But just a year later, “Diamond” John, seemed to have lost all his sense when he married a “blonde carnival girl he met in Arkadelphia.” They married on Dec. 29, 1921. He was 59 and she was 19. He did have the good judgement to deed beforehand much of his properties to his daughters, who were all older than his new bride, as he knew marriage would give common-law rights of dower and homestead upon the new wife, giving her joint control of all properties during his lifetime as well as a share of the estate afterwards.
After the wedding, Lizzie – as she was called – hung around less than two weeks before taking off. She returned nearly a year later and stayed about eight months before leaving for good. The marriage was annulled with no contest from Lizzie.
This was in 1924. Later in the year, publisher and editor Tom Shiras of the Baxter Bulletin in Mountain Home journeyed to Murfreesboro to find out more about Huddleston and his 1906 discovery.
“I went to Murfreesboro especially for this interview,” Shiras wrote later. “Walter Mauney of Murfreesboro, who has been associated with diamond mining in the Arkansas field since it started, went with me up to John’s white cottage that morning. There was a comfortable bench before the big fireplace, and we all sat down and lighted our pipes and started to talk. I caught a true picture of John Huddleston that day.
The Ozarks [mountains] have developed the same type of hardy prospectors who first discovered most of the big mines in the West. John Huddleston was of this type. He was not an educated man, but had plenty of practical sense and a determination to do what he thought should be done.”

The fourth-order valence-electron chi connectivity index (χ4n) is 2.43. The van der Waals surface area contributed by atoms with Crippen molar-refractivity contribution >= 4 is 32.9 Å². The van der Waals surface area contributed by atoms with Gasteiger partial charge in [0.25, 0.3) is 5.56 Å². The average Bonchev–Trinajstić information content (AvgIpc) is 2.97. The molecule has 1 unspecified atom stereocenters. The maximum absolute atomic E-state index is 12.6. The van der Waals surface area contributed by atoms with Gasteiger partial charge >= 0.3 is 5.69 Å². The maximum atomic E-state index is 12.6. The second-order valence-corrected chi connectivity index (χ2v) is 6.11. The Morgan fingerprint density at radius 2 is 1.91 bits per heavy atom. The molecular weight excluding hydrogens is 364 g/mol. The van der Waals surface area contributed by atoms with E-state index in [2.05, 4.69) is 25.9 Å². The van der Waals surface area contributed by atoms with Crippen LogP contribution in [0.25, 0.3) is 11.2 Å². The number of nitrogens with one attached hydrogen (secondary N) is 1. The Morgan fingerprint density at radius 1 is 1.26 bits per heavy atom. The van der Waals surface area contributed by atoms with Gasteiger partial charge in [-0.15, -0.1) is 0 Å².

One of the prospectors for the Arkansas Diamond Company that same year was a man named Wesley Oley Basham. As he dug one afternoon, he tugged on something large and shouted out, “There’s a biggun’ coming!” What Basham found was a diamond weighing 40.23 carats (a little over 8 grams). It remains to this day the largest diamond ever found in the U.S., and was given the name, “Uncle Sam,” after Basham’s nickname. It was later cut down to 12.42 carat and sold for $150,000 in 1971 (about $800,000 today).
The “Uncle Sam” was not the last significant diamond to come out of the land John and Sarah Huddleston purchased in 1905. In 1964, “The Star of Murfreesboro” was discovered at the same site, weighing in at 34.25 carats. Then, in 1975 (the land became the Crater of Diamonds State Park in 1972) the 16.37 carat “Amarillo Starlight Diamond,” was found by W. W. Johnson of Amarillo, Texas while he was vacationing at the park with his family. And in 2017, Arkansas teenager Kalel Langford, 14, hit the jackpot when he found a 7.44-carat diamond.
On average, two diamonds are found every day at Crater of Diamonds, and since becoming a state park more than 33,100 diamonds have been found by visitors. Admission to the park is $10 for adults and $6 for kids.
As for “Diamond” John Huddleston, like so many he would struggle through the Great Depression, when his land became more of a tax burden than an asset. By 1934, he had transferred all properties except his home in Murfreesboro to family members and Pinnix. To supplement occasional farming, he started a business at his place on Kelly Street, buying and selling used goods. On Oct. 1, 1936, he began drawing his social security of ten dollars a month.
Huddleston died at home on Nov. 12, 1941, after a brief illness. He was buried in Japany Cemetery, a family-owned site by the main road, three miles south of the diamond field. Originally, only a plain stone marked the grave. Then in 1995, relatives and other concerned residents from the area fashioned a headstone of native rock. A stonecutter carved a simple inscription beside the image of a sparkling gem: “‘Diamond’ John Huddleston, 1860–1936.” The dates are being corrected.
Sources: John Huddleston (1862-1941):The Man Behind the Myth of “Diamond John” By Dean Banks (Online edition, 2008); Encyclopedia of Arkansas; Arkansas State Parks; nationalgeographic.com; USA Today.
(All photos courtesy Arkansas Department of Parks & Tourism unless otherwise noted)